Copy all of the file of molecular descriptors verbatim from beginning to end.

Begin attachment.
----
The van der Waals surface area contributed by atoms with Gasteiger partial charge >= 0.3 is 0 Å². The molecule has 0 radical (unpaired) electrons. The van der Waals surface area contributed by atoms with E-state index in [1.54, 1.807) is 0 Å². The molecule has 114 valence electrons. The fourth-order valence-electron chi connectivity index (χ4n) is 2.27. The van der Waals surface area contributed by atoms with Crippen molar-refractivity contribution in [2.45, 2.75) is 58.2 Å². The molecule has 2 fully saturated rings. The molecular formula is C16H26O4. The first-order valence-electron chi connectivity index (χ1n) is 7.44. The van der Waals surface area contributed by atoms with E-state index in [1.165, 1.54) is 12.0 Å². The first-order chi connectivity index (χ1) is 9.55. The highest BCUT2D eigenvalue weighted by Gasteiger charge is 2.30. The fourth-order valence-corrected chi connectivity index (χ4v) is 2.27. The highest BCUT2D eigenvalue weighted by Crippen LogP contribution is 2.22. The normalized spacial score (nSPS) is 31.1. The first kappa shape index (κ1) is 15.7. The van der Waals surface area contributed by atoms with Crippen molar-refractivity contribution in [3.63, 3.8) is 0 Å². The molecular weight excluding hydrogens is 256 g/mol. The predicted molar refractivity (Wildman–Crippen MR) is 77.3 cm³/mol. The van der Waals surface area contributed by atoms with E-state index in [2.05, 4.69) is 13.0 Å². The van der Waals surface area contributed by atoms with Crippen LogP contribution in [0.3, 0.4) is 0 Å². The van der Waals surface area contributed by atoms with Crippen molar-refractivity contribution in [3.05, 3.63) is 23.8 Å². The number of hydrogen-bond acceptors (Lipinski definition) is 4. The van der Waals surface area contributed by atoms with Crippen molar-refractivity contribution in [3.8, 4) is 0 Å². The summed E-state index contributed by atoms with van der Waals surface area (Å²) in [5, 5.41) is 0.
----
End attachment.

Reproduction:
The van der Waals surface area contributed by atoms with Gasteiger partial charge >= 0.3 is 0 Å². The molecule has 0 radical (unpaired) electrons. The van der Waals surface area contributed by atoms with E-state index in [1.54, 1.807) is 0 Å². The molecule has 114 valence electrons. The fourth-order valence-electron chi connectivity index (χ4n) is 2.27. The van der Waals surface area contributed by atoms with Crippen molar-refractivity contribution in [2.45, 2.75) is 58.2 Å². The molecule has 2 fully saturated rings. The molecular formula is C16H26O4. The first-order valence-electron chi connectivity index (χ1n) is 7.44. The van der Waals surface area contributed by atoms with E-state index in [1.165, 1.54) is 12.0 Å². The first-order chi connectivity index (χ1) is 9.55. The highest BCUT2D eigenvalue weighted by Gasteiger charge is 2.30. The fourth-order valence-corrected chi connectivity index (χ4v) is 2.27. The highest BCUT2D eigenvalue weighted by Crippen LogP contribution is 2.22. The normalized spacial score (nSPS) is 31.1. The first kappa shape index (κ1) is 15.7. The van der Waals surface area contributed by atoms with Crippen molar-refractivity contribution in [3.63, 3.8) is 0 Å². The molecular weight excluding hydrogens is 256 g/mol. The predicted molar refractivity (Wildman–Crippen MR) is 77.3 cm³/mol. The van der Waals surface area contributed by atoms with E-state index in [2.05, 4.69) is 13.0 Å². The van der Waals surface area contributed by atoms with Crippen LogP contribution in [0.3, 0.4) is 0 Å². The van der Waals surface area contributed by atoms with Crippen molar-refractivity contribution in [3.05, 3.63) is 23.8 Å². The number of hydrogen-bond acceptors (Lipinski definition) is 4. The van der Waals surface area contributed by atoms with Crippen molar-refractivity contribution in [3.8, 4) is 0 Å². The summed E-state index contributed by atoms with van der Waals surface area (Å²) in [5, 5.41) is 0.